Several environmental agencies such as the U.S. Forest Service used data collected and analyzed by Dr. Paul Ayers’s research group for a wide variety of projects. Some examples are mapping and documenting coal movement in the East Tennessee River system, documenting invasive species such as Hydrilla in the river system, locating endangered species habitat like the Dusky Tail Darter, and mapping the condition and quality of river banks. A typical dataset looks like a Google Street View map but on a river and some data sets are underwater. Data was collected using a kayak system equipped with several above and below water video cameras, GPS, other sensors and data logging devices.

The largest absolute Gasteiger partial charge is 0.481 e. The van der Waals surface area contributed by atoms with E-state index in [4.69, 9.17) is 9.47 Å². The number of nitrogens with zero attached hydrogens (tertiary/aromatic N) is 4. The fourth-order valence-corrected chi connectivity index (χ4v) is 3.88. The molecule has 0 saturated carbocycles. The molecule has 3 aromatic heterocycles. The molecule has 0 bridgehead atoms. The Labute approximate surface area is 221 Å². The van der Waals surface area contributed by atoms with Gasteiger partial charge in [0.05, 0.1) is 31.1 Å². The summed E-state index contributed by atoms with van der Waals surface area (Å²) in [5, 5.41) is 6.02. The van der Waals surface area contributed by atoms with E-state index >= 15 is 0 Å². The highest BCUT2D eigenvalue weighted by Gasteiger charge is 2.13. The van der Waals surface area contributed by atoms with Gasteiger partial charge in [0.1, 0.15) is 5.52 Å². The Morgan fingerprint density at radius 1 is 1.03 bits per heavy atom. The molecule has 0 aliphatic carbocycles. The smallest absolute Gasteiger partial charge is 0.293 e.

I participated in the data collection efforts which require rapid and organized data management techniques. I also translated video into geospatial data for further analysis. I also designed two separate video mapping systems as part of this work. The first was a video mapping system which could be used on a bicycle or a hiking arrangement for mapping trails. It used some of the same components as the kayak system, but had to be much more compact and lighter. I also designed a river width measurement system using two laser range finders which was used in conjunction with video for river bank monitoring.